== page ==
iStock_000008918307Small.jpgLitigation lawyers are, in a sense, at war. Each lawyer is fighting for his client to prevail. A spirited fight requires, sometimes, spirited verbal exchanges.

But there are limits. Fellow lawyers, here’s a little rule of thumb: Don’t call your opponent an “asshole”.

That’s exactly what one lawyer called another in Alexander Interactive v. Adorama Inc., a case involving a simple business dispute, and not, as one would expect given the level of vitriol, a roiling matrimonial case. The insult-hurling lawyer — whose surname is coincidentally “Savage” — dropped the “A-bomb” in an email to her opponent. Then the “Savaged” opponent – who apparently denied the charge — one-upped her by flipping the email over to the judge, who then sanctioned Ms. Savage with an admonishment, despite Ms. Savage’s pleas that her opponent had “provoked” her into her transgression.

SETTLEweb-master675.jpgWrongful convictions in New York are probably a lot more common than we think. But proving a wrongfully conviction is indeed rare. It’s not easy peeling away at a skillful prosecutor’s evidence, especially from behind bars.

But some convicts have done it. And when they do, we should all rejoice because, “but for the grace of God, there go I”.

Does society owe such a person compensation? You bet. And compensation is what happened today in New York when Jabbar Collins (shown in the photo), a man who spent 16 years in prison for a murder he did not commit, and then spent three years in litigation against the City of New York, reached a $10,000,000 settlement. That’s about $600,000 per year in prison.

I’ve recently been blogging about New York bicycle law and how to investigate and prove bike accident cases in New York. Today I am going to answer a common question I get from other cyclists.

Because I am both a New York personal injury lawyer and an avid bicyclist, my biking buddies often ask me about bicycle laws in New York. One thing they often want to know is whether it legal for them to “take the lane” rather than stay to the far right.

The answer is “sometimes”. Section 1234(a) of New York’s Vehicle and Traffic Law (not applicable in New York City) provides that, “upon all roadways, any bicycle . . . shall be driven either on a usable bicycle . . . lane or, if a usable bicycle . . . lane has not been provided, near the right-hand curb or edge of the roadway or upon a usable right-hand shoulder in such a manner as to prevent undue interference with the flow of traffic except when preparing for a left turn or when reasonably necessary to avoid conditions that would make it unsafe to continue along near the right-hand curb or edge. Conditions to be taken into consideration include, but are not limited to, fixed or moving objects, vehicles, bicycles, in-line skates, pedestrians, animals, surface hazards or traffic lanes too narrow for a bicycle or person on in-line skates and a vehicle to travel safely side-by-side within the lane.”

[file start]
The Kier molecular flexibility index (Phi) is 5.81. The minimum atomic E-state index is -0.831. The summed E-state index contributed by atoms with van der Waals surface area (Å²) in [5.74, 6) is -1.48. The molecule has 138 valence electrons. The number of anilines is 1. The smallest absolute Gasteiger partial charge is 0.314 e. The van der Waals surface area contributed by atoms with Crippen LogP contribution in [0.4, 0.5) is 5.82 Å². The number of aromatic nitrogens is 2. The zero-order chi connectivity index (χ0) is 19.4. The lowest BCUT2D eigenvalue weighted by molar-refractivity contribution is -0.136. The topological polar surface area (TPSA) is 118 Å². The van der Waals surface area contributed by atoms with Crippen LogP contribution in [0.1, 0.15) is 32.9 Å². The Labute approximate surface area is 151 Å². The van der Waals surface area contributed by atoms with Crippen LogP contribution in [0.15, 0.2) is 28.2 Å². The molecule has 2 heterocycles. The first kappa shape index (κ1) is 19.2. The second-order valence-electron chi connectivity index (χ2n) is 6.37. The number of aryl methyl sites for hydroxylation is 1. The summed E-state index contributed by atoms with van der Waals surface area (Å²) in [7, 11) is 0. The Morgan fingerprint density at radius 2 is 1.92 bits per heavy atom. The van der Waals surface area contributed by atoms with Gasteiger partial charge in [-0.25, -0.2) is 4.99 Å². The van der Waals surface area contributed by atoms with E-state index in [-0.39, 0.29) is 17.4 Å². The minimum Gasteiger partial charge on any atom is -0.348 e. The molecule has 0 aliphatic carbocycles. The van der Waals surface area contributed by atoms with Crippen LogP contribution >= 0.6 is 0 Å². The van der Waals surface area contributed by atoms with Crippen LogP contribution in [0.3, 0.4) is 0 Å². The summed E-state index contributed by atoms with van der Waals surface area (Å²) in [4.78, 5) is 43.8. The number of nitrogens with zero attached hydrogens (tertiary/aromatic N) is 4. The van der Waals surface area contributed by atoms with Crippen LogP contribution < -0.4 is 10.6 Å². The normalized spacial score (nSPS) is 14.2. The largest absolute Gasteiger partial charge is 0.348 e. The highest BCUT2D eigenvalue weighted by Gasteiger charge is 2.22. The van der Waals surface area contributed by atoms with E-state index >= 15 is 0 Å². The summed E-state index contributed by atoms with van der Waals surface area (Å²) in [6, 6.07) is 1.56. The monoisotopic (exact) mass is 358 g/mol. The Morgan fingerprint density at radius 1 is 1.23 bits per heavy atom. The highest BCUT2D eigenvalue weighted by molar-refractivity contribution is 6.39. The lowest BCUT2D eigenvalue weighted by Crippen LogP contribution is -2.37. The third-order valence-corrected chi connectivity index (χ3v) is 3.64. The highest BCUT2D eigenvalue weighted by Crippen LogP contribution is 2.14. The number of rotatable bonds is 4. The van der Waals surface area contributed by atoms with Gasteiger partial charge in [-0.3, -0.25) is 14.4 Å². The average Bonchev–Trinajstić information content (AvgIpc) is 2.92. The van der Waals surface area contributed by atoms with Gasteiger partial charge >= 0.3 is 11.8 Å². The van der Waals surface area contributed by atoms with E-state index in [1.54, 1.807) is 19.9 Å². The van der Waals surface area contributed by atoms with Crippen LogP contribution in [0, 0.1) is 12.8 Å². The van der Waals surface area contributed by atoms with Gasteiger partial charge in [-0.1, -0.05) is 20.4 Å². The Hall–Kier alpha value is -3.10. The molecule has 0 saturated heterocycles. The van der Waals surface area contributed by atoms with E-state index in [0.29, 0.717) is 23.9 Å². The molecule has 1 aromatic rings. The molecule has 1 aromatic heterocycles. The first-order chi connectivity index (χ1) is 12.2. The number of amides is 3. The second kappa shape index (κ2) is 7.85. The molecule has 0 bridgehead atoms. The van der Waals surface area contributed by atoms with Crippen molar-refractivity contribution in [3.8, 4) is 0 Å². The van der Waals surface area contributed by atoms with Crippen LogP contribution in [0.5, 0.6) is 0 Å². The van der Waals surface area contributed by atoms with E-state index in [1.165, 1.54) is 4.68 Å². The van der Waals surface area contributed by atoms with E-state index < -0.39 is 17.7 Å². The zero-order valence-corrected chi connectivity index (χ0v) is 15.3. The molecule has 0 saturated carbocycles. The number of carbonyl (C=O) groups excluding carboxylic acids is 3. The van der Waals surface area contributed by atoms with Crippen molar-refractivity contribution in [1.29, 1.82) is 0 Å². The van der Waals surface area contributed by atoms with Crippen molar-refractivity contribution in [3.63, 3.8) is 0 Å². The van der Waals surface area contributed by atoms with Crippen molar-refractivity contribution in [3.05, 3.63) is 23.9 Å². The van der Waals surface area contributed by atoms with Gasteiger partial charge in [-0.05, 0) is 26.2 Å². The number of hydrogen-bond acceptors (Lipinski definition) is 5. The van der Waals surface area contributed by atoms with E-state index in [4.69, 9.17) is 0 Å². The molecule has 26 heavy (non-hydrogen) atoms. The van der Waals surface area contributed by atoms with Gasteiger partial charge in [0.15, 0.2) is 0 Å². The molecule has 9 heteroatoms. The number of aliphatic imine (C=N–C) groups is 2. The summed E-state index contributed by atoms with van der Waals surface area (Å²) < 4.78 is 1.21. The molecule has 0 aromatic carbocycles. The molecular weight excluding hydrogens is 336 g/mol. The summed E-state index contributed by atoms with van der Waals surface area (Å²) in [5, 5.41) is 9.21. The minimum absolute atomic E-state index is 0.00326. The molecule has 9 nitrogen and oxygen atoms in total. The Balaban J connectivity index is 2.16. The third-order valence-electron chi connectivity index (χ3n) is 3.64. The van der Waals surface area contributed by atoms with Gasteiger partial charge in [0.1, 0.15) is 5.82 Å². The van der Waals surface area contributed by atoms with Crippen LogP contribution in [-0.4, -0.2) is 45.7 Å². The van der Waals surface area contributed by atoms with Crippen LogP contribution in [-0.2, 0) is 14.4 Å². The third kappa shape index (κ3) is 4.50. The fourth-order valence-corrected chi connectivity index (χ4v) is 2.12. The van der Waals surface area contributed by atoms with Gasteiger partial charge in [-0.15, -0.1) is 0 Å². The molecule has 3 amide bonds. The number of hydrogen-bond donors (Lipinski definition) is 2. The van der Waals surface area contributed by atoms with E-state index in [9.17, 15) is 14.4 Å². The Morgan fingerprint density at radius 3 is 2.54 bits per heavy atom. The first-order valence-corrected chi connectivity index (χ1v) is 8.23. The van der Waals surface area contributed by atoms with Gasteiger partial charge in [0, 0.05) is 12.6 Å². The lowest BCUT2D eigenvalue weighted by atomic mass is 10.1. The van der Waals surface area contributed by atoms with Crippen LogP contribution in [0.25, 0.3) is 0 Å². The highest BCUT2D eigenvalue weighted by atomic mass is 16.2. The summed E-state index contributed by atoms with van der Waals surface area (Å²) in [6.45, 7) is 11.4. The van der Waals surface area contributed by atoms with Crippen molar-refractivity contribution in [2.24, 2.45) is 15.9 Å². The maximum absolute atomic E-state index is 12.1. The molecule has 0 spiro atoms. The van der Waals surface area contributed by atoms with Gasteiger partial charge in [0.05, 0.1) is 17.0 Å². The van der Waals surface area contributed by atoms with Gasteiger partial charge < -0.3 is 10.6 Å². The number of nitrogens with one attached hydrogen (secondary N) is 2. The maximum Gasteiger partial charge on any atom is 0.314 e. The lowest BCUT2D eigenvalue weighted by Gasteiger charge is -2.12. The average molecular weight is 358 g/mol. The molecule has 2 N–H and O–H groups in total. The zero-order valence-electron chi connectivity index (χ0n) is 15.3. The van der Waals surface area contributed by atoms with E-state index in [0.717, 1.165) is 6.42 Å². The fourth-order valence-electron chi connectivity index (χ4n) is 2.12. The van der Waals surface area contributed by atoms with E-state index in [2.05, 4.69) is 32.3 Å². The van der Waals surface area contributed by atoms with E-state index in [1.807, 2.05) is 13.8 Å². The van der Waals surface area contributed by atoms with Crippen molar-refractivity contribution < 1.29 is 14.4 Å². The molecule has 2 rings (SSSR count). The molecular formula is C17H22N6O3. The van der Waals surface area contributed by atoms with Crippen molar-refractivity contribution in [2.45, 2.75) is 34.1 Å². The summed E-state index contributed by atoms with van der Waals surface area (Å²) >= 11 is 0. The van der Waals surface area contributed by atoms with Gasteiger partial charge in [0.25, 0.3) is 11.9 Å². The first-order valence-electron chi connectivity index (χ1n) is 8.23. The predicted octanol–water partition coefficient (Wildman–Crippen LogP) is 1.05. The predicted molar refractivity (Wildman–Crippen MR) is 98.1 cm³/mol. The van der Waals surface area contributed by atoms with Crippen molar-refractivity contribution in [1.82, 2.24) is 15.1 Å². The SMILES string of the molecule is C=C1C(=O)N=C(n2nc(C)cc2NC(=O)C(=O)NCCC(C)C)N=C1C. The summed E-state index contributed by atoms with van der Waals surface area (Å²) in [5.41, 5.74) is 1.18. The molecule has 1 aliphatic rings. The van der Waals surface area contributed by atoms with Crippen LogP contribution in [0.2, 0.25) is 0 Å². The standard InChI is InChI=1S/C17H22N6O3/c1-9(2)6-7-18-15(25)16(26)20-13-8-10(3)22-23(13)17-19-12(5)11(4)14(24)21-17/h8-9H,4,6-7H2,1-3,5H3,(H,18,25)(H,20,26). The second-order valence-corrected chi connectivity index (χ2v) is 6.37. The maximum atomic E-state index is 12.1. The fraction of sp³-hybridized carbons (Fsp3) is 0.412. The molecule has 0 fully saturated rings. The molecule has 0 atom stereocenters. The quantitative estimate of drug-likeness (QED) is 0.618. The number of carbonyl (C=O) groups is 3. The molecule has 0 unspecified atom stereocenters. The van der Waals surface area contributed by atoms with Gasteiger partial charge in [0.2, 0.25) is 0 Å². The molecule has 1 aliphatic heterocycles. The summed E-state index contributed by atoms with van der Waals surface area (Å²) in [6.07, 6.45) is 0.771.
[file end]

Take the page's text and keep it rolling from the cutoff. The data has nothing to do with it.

bicycle helmets.jpgIn my recent blog post about how bicycle accidents happen, I promised to blog next about how to properly investigate a bike accident to prepare a New York bicycle accident case against the at-fault motor vehicle driver. I keep my promises!

The first rule is to preserve the evidence. This is important not only to prove your case, but also to prevent the defendant from later arguing that your case should be tossed out because you destroyed evidence. So save the bike! Don’t use it or fix it. Preserve it!. The damage to it may help show where the car struck the bike and the force of the impact among other things.

Of course you should get any police accident reports. Equally important, but more time consuming, go to the scene and explore it carefully. Bring a camera and photograph and film everything in sight. Look for skid marks. Have an accident reconstructionist or investigator with you to take measurements. Have someone take a video as he or she rides or walks along from the cyclist’s point of view. Do the same, from a similar car, for the driver’s point of view. Look to see if it should have been obvious to the driver that there would be bikes and pedestrians in the area. For example, are there marked bike lanes? Are there sidewalks or crosswalks?

bicycle mike.jpgYeah, that’s yours truly in the photo (at the Geneva NY MusselmanTriathlon a few years ago). No, I didn’t win anything, not even for my age group, but yes, I had fun trying!